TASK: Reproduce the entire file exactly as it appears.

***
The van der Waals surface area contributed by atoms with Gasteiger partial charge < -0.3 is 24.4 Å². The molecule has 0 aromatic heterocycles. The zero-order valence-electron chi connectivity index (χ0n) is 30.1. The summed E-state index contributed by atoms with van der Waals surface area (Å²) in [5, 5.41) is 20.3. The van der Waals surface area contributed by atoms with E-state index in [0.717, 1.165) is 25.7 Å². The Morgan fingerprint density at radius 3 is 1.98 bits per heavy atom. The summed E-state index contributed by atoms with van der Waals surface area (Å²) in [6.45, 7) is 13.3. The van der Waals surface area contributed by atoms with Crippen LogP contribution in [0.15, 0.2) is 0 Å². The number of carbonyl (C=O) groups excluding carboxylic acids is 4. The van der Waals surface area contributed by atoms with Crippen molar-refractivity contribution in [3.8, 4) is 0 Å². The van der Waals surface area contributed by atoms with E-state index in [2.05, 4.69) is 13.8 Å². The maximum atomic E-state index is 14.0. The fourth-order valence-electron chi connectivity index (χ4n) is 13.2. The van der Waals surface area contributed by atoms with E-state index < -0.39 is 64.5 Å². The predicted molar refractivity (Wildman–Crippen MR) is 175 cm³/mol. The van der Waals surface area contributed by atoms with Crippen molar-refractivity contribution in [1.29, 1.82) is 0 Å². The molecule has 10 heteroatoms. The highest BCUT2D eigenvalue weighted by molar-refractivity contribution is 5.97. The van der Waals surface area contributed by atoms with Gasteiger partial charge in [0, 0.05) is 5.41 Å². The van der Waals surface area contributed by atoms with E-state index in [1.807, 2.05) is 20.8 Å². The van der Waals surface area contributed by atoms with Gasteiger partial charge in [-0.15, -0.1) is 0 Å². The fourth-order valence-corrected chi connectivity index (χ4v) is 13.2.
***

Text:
The van der Waals surface area contributed by atoms with Gasteiger partial charge < -0.3 is 24.4 Å². The molecule has 0 aromatic heterocycles. The zero-order valence-electron chi connectivity index (χ0n) is 30.1. The summed E-state index contributed by atoms with van der Waals surface area (Å²) in [5, 5.41) is 20.3. The van der Waals surface area contributed by atoms with E-state index in [0.717, 1.165) is 25.7 Å². The Morgan fingerprint density at radius 3 is 1.98 bits per heavy atom. The summed E-state index contributed by atoms with van der Waals surface area (Å²) in [6.45, 7) is 13.3. The van der Waals surface area contributed by atoms with Crippen LogP contribution in [0.15, 0.2) is 0 Å². The number of carbonyl (C=O) groups excluding carboxylic acids is 4. The van der Waals surface area contributed by atoms with Crippen molar-refractivity contribution in [3.8, 4) is 0 Å². The van der Waals surface area contributed by atoms with E-state index in [2.05, 4.69) is 13.8 Å². The maximum atomic E-state index is 14.0. The fourth-order valence-electron chi connectivity index (χ4n) is 13.2. The van der Waals surface area contributed by atoms with E-state index < -0.39 is 64.5 Å². The predicted molar refractivity (Wildman–Crippen MR) is 175 cm³/mol. The van der Waals surface area contributed by atoms with Crippen molar-refractivity contribution in [1.29, 1.82) is 0 Å². The molecule has 10 heteroatoms. The highest BCUT2D eigenvalue weighted by molar-refractivity contribution is 5.97. The van der Waals surface area contributed by atoms with Gasteiger partial charge in [0, 0.05) is 5.41 Å². The van der Waals surface area contributed by atoms with E-state index in [1.807, 2.05) is 20.8 Å². The van der Waals surface area contributed by atoms with Gasteiger partial charge in [-0.15, -0.1) is 0 Å². The fourth-order valence-corrected chi connectivity index (χ4v) is 13.2.